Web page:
Oh, and a couple of home runs, just for insurance.
The Dodgers pitching staff held the Nationals to just two hits while striking out 13.
Los Angeles started the scoring early, by being patient. Patrick Corbin couldn’t find the strike zone in the first frame, walking four batters. That matched his career-high in walks against the Dodgers in a game.
Walker Buehler faced the minimum through three, but ran into some trouble in the fourth inning. He walked the bases loaded, but was able to escape on a comebacker for the third out.
The Dodgers were held hitless through three innings. Muncy led off the fourth with a hit against the shift, the first of the game. He was followed by Corey Seager, who slipped one under Howie Kendrick‘s glove for the second straight hit of the inning, but the Dodgers were unable to cash in.
After a 1-2-3 inning by Buehler, Cody Bellinger walked to start the fifth inning, and Chris Taylor beat out a infield hit despite a spectacular play by Anthony Rendon. Muncy hit another one under Kendrick’s glove, and the Dodgers took a 2-0 lead. Taylor was thrown out at home for the third out of the inning.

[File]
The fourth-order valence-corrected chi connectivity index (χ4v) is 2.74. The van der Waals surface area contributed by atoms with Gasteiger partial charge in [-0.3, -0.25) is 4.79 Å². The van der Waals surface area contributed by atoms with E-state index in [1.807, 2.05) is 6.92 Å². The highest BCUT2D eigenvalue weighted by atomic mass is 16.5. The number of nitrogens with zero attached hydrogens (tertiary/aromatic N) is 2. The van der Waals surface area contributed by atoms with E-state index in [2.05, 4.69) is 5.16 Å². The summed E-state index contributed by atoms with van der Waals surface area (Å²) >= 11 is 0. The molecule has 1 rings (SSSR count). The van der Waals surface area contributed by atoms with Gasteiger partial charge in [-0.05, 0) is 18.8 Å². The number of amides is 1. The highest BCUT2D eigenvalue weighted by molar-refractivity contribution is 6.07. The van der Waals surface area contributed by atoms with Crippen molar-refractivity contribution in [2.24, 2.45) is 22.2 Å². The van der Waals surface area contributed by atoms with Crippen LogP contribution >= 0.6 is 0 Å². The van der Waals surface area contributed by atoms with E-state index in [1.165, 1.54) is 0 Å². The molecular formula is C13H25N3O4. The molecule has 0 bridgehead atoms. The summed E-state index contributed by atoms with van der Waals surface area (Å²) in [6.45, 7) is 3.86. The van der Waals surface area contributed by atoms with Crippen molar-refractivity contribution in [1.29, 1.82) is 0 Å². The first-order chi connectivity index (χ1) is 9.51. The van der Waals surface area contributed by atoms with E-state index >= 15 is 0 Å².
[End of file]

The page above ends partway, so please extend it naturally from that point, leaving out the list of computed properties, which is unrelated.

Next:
Buehler again threw a 1-2-3 inning in the sixth. He ended his night with 100 pitches—no runs, one hit. three walks and eight strikeouts.
Tanner Rainey took over for Corbin in the seventh inning. The Nationals starter finished with one earned run, three walks, five walks, and nine strikeouts. Pinch hitter Joc Pederson walked, and Turner blooped a single info shirt right. Fernando Rodney replaced Rainey, with runners on first and third. Rodney walked Taylor, and Muncy subsequently delivered a two-run single. The Dodgers took a 4-0 lead.
Maeda was dominant in the eighth, retiring the side and collecting two strikeouts in the process.
The first home run of the postseason was hit, of course, by a rookie. Pinch-hitting for Maeda, Gavin Lux took Hunter Strickland deep to give the Dodgers a 5-0 lead. Lux became the youngest Dodger in postseason history to homer for the Dodgers.
The second long ball was hit by Pederson—a shot off the right field foul pole, stretching the Dodgers’ lead to six.
Joe Kelly was brought on to throw the ninth. He promptly gave up a leadoff double, but then retired the next three batters to preserve the two-hit shutout.